“Toxic” has become the title for many make-up and skin care products. Have you ever wondered how it got that label? Better yet, is this information valid or are you just agreeing with your favorite influencer?
It can be very alarming to read something bad about a product or ingredient we love. Undeniably we have become savvier about what we put on our skin and in our bodies.
Several ingredients have been deemed “toxic,” meaning that using products that contain these ingredients can lead to a variety of health problems.
What does the scientific research really say?
Parabens are a group of preservatives that have borne the brunt of toxic claims over the last decade or so. Research suggests that parabens can alter or disrupt how our biological systems work. Ultimately leading to health problems.
The studies cited to back this claim do not consider how parabens are used in cosmetic products. If you research carefully, the ones eluding to this negative conclusion are examining high concentrations. Studies that led to these negative statements examined extremely high concentrations of parabens. There is less than 1% used to preserve cosmetics.
Additionally, multiple safety and regulatory boards around the world (not just in the US) have stated parabens are safe and do not pose a health risk. Products labeled “paraben free” often contain more harmful but lesser known preservatives.
Polyethylene Glycol also known as PEG compounds are mixed with fatty acids and fatty alcohols. This creates ingredients that serve numerous functions in cosmetics, from thickening agents to emollients to stabilizers.
Some claim PEG compounds are harmful and are contaminated with a harmful substance known as 1,4 dioxane. Which is a manufacturing by-product classified by the U.S. Environmental Protection Agency as a possible human carcinogen. PEG compounds are a risk when inhaled in it’s purest form.
Even with that in mind, PEG compounds, as used in cosmetics, are formulated to greatly reduce or remove contaminants. A 2016 safety assessment from the Cosmetic Ingredient Review Expert Panel concluded that PEG compounds are safe in their current use and concentrations in cosmetics applications.
Silicones, substances derived from the natural mineral silica, are used to give cosmetics a silky feel, as well as to impart emollience and to serve as moisture-binding agents.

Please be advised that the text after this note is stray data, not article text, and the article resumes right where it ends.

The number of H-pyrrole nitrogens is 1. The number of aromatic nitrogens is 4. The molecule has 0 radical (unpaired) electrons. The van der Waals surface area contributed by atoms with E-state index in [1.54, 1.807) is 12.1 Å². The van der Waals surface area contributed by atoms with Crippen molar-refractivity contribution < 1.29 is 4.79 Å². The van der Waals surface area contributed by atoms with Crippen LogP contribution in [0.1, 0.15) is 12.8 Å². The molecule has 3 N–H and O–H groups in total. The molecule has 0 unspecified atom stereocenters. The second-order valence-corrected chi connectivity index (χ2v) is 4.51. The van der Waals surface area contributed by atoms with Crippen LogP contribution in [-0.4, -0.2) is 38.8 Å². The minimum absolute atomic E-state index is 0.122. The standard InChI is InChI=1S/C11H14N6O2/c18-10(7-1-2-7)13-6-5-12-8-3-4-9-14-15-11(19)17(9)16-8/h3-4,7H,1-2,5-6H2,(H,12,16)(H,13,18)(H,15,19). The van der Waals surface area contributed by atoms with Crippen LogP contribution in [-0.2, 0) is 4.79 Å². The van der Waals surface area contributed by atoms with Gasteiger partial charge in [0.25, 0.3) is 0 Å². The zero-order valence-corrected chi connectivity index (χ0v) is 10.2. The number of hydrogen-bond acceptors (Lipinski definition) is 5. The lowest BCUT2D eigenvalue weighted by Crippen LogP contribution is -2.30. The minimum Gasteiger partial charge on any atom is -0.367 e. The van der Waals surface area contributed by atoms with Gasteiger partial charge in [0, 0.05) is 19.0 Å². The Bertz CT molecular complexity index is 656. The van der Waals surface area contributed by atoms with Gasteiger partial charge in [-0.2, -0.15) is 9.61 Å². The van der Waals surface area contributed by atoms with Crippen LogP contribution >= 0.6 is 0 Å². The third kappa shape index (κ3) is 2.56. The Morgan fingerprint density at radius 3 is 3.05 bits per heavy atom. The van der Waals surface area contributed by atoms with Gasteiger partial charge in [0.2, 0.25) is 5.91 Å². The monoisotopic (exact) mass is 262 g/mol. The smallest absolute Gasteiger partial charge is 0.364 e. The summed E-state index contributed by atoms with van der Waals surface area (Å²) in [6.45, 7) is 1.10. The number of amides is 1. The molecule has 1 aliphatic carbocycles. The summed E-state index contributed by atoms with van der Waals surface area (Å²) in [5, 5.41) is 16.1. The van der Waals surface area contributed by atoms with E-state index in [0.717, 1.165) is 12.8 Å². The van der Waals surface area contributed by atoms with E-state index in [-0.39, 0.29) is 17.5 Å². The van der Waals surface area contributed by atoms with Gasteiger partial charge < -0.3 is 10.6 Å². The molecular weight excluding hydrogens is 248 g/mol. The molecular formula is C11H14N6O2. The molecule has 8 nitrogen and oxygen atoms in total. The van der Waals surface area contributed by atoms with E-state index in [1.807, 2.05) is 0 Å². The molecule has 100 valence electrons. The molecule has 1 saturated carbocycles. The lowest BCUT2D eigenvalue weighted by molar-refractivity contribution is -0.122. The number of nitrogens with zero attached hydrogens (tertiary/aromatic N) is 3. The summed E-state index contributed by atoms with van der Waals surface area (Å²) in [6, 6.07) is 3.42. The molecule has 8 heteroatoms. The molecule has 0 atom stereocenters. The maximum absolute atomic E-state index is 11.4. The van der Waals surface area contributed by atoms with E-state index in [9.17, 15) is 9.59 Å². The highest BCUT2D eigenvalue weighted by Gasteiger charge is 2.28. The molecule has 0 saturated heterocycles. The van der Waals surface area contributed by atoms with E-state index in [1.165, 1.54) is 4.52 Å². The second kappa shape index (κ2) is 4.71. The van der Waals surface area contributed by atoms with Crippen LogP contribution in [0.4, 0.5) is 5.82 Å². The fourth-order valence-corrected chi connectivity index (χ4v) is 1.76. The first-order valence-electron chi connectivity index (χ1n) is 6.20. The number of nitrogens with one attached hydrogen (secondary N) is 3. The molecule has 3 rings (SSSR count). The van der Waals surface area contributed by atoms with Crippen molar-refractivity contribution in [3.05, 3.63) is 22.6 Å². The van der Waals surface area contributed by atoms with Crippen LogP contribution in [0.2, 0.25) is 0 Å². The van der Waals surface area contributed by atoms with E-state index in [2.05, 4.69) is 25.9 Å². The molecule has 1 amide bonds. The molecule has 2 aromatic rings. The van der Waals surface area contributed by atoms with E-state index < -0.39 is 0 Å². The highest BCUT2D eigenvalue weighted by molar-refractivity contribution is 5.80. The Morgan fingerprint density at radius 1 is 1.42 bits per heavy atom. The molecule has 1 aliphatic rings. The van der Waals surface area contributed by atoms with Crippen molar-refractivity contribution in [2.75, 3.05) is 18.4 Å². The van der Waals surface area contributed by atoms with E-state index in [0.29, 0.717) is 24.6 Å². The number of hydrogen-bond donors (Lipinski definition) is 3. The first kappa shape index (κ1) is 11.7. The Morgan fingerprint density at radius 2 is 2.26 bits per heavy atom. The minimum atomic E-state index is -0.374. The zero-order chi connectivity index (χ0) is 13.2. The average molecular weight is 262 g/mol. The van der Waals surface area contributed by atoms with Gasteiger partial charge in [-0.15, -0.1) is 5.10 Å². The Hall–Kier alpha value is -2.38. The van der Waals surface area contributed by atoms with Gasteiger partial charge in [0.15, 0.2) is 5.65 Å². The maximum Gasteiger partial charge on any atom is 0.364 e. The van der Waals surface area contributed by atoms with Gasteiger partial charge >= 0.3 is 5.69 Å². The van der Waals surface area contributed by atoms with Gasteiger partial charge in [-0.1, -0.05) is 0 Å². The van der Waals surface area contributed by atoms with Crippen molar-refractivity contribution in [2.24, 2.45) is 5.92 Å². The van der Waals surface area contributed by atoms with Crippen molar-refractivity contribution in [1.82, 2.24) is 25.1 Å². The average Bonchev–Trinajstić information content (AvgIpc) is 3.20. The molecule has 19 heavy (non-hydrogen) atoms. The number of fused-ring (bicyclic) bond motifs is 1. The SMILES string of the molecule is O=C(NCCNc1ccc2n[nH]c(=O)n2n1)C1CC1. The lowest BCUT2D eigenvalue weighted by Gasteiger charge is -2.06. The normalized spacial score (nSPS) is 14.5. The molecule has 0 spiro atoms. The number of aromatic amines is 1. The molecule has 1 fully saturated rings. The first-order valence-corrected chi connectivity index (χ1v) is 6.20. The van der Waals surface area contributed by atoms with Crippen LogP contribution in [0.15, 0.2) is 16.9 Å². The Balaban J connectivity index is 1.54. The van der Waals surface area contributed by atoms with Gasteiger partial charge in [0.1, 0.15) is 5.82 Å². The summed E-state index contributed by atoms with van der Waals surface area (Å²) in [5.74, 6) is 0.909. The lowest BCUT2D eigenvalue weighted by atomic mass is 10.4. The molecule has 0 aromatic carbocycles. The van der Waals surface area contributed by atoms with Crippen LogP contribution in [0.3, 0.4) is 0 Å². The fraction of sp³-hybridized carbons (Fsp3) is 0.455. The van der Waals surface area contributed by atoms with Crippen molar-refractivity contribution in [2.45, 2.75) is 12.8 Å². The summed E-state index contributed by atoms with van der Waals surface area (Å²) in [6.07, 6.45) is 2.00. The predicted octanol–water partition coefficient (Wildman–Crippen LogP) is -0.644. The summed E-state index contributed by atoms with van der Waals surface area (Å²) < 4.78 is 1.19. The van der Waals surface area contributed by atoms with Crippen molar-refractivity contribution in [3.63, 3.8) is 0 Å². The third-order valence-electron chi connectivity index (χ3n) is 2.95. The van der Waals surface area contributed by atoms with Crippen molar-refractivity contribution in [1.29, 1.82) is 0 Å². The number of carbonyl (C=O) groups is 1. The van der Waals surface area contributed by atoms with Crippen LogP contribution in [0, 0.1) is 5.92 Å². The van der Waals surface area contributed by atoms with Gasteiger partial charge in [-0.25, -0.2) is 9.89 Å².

One of the chief arguments against silicones is that they somehow “smother” skin, leading to clogged pores and acne breakouts. This is not how silicones work. Even though, their unique molecular structure means that even though they are resistant to air (which is how they form a protective barrier on skin), they’re also porous. Porosity allows skin to “breathe”.
Numerous studies and research panels have found that silicones, as used in cosmetics, are perfectly safe to apply to skin and hair.
Sodium Laureth Sulfate
Sulfates get a lot of flak in the industry, but it is actually is derived from coconut.
Sodium laureth sulfate is generally considered one of the gentler and more effective ingredients for cleansing skin. Reason being its high amount of fatty alcohols. Numerous industry experts have stated that sodium laureth sulfate is safe as used.
The problem is that sodium laureth sulfate sounds (and is) very close to sodium lauryl sulfate. These two ingredients are not the same. Sodium lauryl sulfate is one of the more sensitizing, drying cleansing agents found in skincare products. Accordingly, some studies use it as a comparative baseline for determining sensitizing reactions to other ingredients.
Even though it can cause skin dryness and itching and should be avoided, sodium lauryl sulfate should not be considered “toxic.”. I think that label is a bit of a reach. I am not promoting any of these ingredients, of course, there are some safer alternatives. The decision to avoid these products (or not) is a personal choice. Do what is right for you and you can’t go wrong!
Dermatology PA and creator of Perfect Skin Code.